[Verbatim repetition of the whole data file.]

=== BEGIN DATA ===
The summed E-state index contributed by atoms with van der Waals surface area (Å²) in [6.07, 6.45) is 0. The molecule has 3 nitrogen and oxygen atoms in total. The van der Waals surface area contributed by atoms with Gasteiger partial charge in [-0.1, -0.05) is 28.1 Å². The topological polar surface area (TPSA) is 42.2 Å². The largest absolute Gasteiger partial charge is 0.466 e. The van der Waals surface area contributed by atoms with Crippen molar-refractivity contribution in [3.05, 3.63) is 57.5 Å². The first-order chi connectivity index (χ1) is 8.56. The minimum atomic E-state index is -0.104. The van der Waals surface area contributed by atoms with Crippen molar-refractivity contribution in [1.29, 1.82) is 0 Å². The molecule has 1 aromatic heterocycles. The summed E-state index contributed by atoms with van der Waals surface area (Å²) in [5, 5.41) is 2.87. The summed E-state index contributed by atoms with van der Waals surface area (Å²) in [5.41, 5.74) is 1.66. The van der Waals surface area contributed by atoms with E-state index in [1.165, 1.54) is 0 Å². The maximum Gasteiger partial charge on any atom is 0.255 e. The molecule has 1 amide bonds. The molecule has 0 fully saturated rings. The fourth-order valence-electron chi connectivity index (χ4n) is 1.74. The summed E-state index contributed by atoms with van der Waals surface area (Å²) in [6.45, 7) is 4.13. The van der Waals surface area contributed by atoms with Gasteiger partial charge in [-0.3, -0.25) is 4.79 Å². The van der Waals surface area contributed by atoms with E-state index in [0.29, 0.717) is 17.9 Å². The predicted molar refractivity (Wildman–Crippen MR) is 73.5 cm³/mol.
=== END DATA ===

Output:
The summed E-state index contributed by atoms with van der Waals surface area (Å²) in [6.07, 6.45) is 0. The molecule has 3 nitrogen and oxygen atoms in total. The van der Waals surface area contributed by atoms with Gasteiger partial charge in [-0.1, -0.05) is 28.1 Å². The topological polar surface area (TPSA) is 42.2 Å². The largest absolute Gasteiger partial charge is 0.466 e. The van der Waals surface area contributed by atoms with Crippen molar-refractivity contribution in [3.05, 3.63) is 57.5 Å². The first-order chi connectivity index (χ1) is 8.56. The minimum atomic E-state index is -0.104. The van der Waals surface area contributed by atoms with Crippen molar-refractivity contribution in [1.29, 1.82) is 0 Å². The molecule has 1 aromatic heterocycles. The summed E-state index contributed by atoms with van der Waals surface area (Å²) in [5, 5.41) is 2.87. The summed E-state index contributed by atoms with van der Waals surface area (Å²) in [5.41, 5.74) is 1.66. The van der Waals surface area contributed by atoms with E-state index in [1.165, 1.54) is 0 Å². The maximum Gasteiger partial charge on any atom is 0.255 e. The molecule has 1 amide bonds. The molecule has 0 fully saturated rings. The fourth-order valence-electron chi connectivity index (χ4n) is 1.74. The summed E-state index contributed by atoms with van der Waals surface area (Å²) in [6.45, 7) is 4.13. The van der Waals surface area contributed by atoms with Gasteiger partial charge in [-0.3, -0.25) is 4.79 Å². The van der Waals surface area contributed by atoms with E-state index in [0.29, 0.717) is 17.9 Å². The predicted molar refractivity (Wildman–Crippen MR) is 73.5 cm³/mol.